AUSTIN, Texas — What was once a construction trailer is now a special clothing store for certain child sex trafficking survivors.
It opened on Wednesday at the Refuge Ranch, run by The Refuge for Domestic Minor Sex Trafficking (DMST).
The ranch is the largest long-term residential treatment facility for child sex trafficked girls, aged 11-19 years old.
"About a year ago, Sixthriver and The Burt Group, Inc. came up with the brilliant idea to convert our double-wide construction trailer out at The Refuge Ranch into the boutique," the Refuge for DMST posted on Facebook. "They worked with their partners and vendors to get all the materials donated, from hand-crafted displays and one-of-a-kind wallpaper with doves to a brilliant, high-end carpet stitched together from samples."
It's closed to the public. Only the survivors there at the ranch get to shop inside.
The store is stocked with new clothing donated from the community.
"Each girl who lives at The Refuge Ranch is entitled to earn money through doing extra chores. They are required to practice personal responsibility by cleaning up after themselves and keeping their rooms tidy, but they can earn money by helping their community [their cottage or the ranch]. They can earn up to $14 a week by doing things such as organizing the refrigerator, pulling weeds, assisting office administration with small tasks, preparing new cottages for opening, etcetera," said Steven Phenix, director of PR & communications.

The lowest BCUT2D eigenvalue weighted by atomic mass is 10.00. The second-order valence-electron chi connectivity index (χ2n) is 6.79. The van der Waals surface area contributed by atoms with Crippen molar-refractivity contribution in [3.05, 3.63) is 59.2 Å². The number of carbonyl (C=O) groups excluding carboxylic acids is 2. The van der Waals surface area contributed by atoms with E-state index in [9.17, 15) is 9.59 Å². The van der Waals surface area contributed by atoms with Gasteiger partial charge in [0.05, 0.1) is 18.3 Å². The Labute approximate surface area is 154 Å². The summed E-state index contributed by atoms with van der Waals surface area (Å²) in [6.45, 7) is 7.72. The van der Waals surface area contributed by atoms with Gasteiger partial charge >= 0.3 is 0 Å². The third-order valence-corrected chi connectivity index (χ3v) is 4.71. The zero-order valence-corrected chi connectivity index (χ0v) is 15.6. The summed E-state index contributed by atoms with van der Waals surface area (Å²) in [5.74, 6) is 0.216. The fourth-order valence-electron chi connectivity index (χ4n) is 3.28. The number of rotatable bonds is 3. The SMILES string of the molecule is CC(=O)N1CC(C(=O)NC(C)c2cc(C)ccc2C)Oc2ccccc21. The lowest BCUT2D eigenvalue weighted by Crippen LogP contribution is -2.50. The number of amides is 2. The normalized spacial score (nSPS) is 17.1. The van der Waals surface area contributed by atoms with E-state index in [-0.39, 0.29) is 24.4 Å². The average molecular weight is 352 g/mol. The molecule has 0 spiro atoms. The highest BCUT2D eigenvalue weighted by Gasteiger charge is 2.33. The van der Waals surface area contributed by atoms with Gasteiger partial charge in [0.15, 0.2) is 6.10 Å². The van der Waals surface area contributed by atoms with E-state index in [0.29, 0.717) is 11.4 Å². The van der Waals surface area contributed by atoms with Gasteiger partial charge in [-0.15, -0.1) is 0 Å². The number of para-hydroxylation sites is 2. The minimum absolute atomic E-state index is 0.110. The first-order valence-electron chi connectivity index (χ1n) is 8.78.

The goods will average a few cents each. Phenix says the goal is to teach budgeting and money management.
Eventually, the survivors can choose to work in the store to learn retail skills such as customer service and how to take inventory.
The KVUE Defenders told you how rehabilitation is important for prosecuting sex traffickers.
The Defenders discovered how traffickers often get away with the crime because jurors may use a survivor's criminal past against them.
"The Ranch Boutique is also available for the girls to shop with the money they earned. Their house moms teach them budgeting skills and ensure they don't spend more than they have or empty their bank account on the nail polish they have been eyeing. Because all the items in the boutique are donated, any money they spend in it is put into a savings account and this money goes with them when they leave," Phenix said.
The store has more than 2,500 new clothes and accessories, but the charity still needs items donated to fill the boutique. Here is how you can help.
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